Animal Welfare (Sentencing) Bill

Part of the debate – in the House of Commons at 2:20 pm on 10th July 2019.

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Photo of Sir David Amess Sir David Amess Conservative, Southend West 2:20 pm, 10th July 2019

Madam Deputy Speaker, I have already been speaking for six minutes and I have not even started my speech, so I need to move on quickly. We want to get this legislation on to the statute book quickly, and people will be frustrated.

My right hon. and learned Friend Sir Oliver Heald mentioned Finn’s law. Given that you are a fellow Essex Member of Parliament, Madam Deputy Speaker, and that my hon. Friend Giles Watling was interested in the matter, I should say that I was privileged to be at the event at which Paul Nicholls, together with the chief of police, unveiled the monument to police dogs. I met Finn and the whole thing was just a tear-jerker. My right hon. and learned Friend spoke about the dog barking when the legislation went through the House of Lords, and I can testify to that.

Now to my brief speech. It is true that a dog is a man’s best friend but, as we have heard already, there are too many examples of cruelty. There is a danger that we will talk about more and more horrific things, such as dogs being forced to fight against each other and the latest thing, which is sport trophy hunting. How is it that companies can be trying to attract Brits to go abroad, where these magnificent animals are enclosed, so that they can cut off their tusks and heads and so on? It is absolutely barbaric. Shame on anyone who goes on one of those holidays.

I am told that 26% of households in the United Kingdom own a dog and 18% own a cat. The vast majority of British people look after their pets well. We have one or two farmers present; introducing children to animals at an early age is a good way to get them to treat animals well. I know that not all children can necessarily empathise with animals, but I think that that would help. I join others in saying I am so glad that, as a developed country renowned for its historical championing of animal welfare, we are to have this legislation.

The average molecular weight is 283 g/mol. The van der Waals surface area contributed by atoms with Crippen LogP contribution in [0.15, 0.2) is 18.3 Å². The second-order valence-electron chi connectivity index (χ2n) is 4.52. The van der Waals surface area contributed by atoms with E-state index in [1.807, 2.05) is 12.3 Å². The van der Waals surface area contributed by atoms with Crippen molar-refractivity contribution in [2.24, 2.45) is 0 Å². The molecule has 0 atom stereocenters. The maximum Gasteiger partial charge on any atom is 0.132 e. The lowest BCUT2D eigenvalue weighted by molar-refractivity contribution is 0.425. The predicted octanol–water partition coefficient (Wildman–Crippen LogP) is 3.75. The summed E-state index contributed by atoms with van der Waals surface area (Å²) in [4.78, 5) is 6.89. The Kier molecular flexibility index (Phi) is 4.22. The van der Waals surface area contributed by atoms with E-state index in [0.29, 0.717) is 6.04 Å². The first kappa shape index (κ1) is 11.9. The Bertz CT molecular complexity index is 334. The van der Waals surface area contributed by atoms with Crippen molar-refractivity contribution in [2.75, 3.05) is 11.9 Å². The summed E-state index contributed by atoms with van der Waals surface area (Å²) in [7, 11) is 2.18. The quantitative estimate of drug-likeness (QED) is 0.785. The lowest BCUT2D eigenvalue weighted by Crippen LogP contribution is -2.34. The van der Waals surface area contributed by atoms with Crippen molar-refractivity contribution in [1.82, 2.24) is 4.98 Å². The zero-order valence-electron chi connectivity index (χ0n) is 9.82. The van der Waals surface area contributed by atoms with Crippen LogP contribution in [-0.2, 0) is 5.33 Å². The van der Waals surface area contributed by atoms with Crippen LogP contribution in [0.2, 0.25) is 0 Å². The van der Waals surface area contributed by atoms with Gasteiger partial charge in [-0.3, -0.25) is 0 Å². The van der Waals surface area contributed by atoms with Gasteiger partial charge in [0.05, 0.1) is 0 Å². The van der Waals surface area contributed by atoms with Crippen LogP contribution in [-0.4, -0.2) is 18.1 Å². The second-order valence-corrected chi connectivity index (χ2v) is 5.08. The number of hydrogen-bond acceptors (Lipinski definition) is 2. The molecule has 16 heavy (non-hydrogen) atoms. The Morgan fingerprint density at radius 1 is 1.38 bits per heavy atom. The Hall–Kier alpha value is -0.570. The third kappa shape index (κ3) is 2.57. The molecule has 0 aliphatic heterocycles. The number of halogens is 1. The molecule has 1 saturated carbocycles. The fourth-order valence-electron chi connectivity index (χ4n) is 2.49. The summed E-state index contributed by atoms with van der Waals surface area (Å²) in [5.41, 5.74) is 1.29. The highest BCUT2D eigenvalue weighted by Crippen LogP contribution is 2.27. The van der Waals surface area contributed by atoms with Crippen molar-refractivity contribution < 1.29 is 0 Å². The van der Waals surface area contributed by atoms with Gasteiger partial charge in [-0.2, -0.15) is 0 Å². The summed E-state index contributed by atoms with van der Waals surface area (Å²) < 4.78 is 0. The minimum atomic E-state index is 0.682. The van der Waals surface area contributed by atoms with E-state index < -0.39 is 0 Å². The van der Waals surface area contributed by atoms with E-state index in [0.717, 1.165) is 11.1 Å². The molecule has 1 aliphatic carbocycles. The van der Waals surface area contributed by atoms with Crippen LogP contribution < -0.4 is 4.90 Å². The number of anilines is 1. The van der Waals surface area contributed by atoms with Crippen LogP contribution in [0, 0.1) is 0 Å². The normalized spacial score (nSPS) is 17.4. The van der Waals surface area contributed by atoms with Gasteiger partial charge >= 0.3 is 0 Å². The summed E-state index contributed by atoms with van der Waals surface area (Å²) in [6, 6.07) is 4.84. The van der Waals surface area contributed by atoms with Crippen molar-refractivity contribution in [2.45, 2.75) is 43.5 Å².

In 2017, the RSPCA investigated 141,760 complaints. That is a huge number. In 2018, the RSPCA phone line received 1.1 million calls. I am sure that none of them was made from the constituency of my right hon. Friend Mr Francois, but an awful lot were certainly made in Essex. The way in which the animals are protected is the first vital part of the Bill. The second important part is that it will act as a deterrent. The Bill recognises that the root of the problem is really with animal abusers, and although it may take a few months to kick in, all the literature that I have read agrees that this legislation will act as a meaningful deterrent.

There are too many examples of animal cruelty. Recently, in a national newspaper, we heard about a French bulldog that had just had puppies. How could someone have chained that dog to a car—we all saw it—and dragged it along the road? That is just horrendous, and the person responsible has still not been caught. I am glad to say that the RSPCA is on the case.

Just last week, The Independent reported that a driver in Somerset was luring birds on to a road with chips before mowing them down. That is sick behaviour beyond belief. In another shocking example, which took place at the end of last year, a man in the UK hit a dog with a hammer and strangled it with a washing line just because it was getting on his nerves—perhaps he had mental health problems. None the less, these are absolutely despicable incidents, and they are happening in our country.